# MS Math Post – Sept 20-24, 2021 Be careful!  Don’t divide by zero!   🙂

This week we will miss a few math classes due to MAP testing.

6th Grade Math – Mrs. Evans

This week we will apply what we learned last week – finding the greatest common factor (GCF) and least common multiple (LCM).  We will use the GCF to rewrite products with the distribution property.  This is a tool that we will use often in algebra!    For students needing help with LCM or GCF, please visit last weeks video links.  Here is how finding the GCF can help us in using the distributive property.

Math Grade Math – Mrs. Evans and Mrs. VonFeldt

This week we will practice adding and subtracting integers.  This skill is very important so we will make sure we have mastered it before moving on!  See last week’s post for a Math Antics video for some help.    One of the important lessons that we will apply this week is that, because addition and subtraction are opposites, we can rewrite problems like this:

8 – 9 = 8 + (-9)

8 – (-9)  =  8 + 9

There are various strategies that we can use to help us add integers of same or different signs.  We can use counters, number lines or absolute values.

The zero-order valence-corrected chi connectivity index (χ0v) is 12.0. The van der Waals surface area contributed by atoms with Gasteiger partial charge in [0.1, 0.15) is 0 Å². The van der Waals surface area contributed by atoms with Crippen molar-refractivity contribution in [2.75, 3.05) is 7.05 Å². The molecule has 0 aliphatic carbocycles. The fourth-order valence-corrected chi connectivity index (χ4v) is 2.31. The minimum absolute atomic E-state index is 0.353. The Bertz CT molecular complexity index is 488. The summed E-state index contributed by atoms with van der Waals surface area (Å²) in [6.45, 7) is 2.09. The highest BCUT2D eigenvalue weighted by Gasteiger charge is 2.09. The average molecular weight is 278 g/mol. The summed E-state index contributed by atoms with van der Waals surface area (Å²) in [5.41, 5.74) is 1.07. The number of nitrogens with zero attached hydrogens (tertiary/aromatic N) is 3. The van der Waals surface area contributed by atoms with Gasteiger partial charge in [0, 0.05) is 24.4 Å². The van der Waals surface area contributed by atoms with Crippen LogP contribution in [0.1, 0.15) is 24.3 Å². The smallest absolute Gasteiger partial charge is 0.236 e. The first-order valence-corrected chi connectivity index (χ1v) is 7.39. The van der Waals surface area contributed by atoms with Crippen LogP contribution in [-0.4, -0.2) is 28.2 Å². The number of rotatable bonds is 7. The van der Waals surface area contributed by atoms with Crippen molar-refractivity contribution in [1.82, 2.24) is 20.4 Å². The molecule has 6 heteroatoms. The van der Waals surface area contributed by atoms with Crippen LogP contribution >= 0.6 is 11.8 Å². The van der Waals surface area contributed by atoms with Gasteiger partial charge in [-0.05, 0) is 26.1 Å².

8th Grade Math – Mrs. Ernest

This week the 8th graders are missing some of our classes due to Map testing, but that won’t stop them from demonstrating all they’ve learned about rational numbers in a short quiz! We have been reviewing multiplying, dividing, adding, subtracting and converting fractions. We have also grown more comfortable switching between fractions and decimals. Towards the end of this week, we will wrap up Chapter 1.1-1.4 and introduce concepts from Chapter 1.5.

Here are some review resources:
Word problems with fractions:

Algebra – Mrs. VonFeldt

This week we explore what it means for one measurement to be more or less precise than another. This leads to a discussion of significant digits. Significant digits are the digits in a measurement that carry meaning contributing to the precision of the measurement. Students will learn the rules for adding/subtracting and multiplying/dividing using significant figures. This is especially important in today’s world of calculators that give values that go on and on and on…. Where should we stop and round our answers? Watch the following video for examples of why significant figures are useful:

We will also begin to look at mathematical relationships as functions. A function is a relationship in which each input is paired with only one output. The set of inputs of a function is called the domain of the function. The set of outputs is call the range. We will continue with our study of functions next week.